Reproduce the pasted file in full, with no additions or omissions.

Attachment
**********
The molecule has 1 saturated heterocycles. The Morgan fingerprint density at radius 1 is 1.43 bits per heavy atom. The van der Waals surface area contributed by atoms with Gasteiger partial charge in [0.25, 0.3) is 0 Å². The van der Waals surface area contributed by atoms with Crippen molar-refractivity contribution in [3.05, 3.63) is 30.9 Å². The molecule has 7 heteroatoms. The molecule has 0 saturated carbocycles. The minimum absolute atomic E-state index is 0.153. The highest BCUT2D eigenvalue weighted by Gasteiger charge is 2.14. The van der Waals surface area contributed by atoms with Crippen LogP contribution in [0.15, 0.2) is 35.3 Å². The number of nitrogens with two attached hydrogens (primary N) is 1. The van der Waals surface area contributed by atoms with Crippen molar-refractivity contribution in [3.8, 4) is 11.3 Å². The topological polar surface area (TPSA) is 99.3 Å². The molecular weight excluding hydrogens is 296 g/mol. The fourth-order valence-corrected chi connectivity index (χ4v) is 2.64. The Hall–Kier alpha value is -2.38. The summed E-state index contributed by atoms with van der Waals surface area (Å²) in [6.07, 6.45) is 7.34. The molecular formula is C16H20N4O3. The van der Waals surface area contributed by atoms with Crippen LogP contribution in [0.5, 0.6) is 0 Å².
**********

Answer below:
The molecule has 1 saturated heterocycles. The Morgan fingerprint density at radius 1 is 1.43 bits per heavy atom. The van der Waals surface area contributed by atoms with Gasteiger partial charge in [0.25, 0.3) is 0 Å². The van der Waals surface area contributed by atoms with Crippen molar-refractivity contribution in [3.05, 3.63) is 30.9 Å². The molecule has 7 heteroatoms. The molecule has 0 saturated carbocycles. The minimum absolute atomic E-state index is 0.153. The highest BCUT2D eigenvalue weighted by Gasteiger charge is 2.14. The van der Waals surface area contributed by atoms with Crippen LogP contribution in [0.15, 0.2) is 35.3 Å². The number of nitrogens with two attached hydrogens (primary N) is 1. The van der Waals surface area contributed by atoms with Crippen molar-refractivity contribution in [3.8, 4) is 11.3 Å². The topological polar surface area (TPSA) is 99.3 Å². The molecular weight excluding hydrogens is 296 g/mol. The fourth-order valence-corrected chi connectivity index (χ4v) is 2.64. The Hall–Kier alpha value is -2.38. The summed E-state index contributed by atoms with van der Waals surface area (Å²) in [6.07, 6.45) is 7.34. The molecular formula is C16H20N4O3. The van der Waals surface area contributed by atoms with Crippen LogP contribution in [0.5, 0.6) is 0 Å².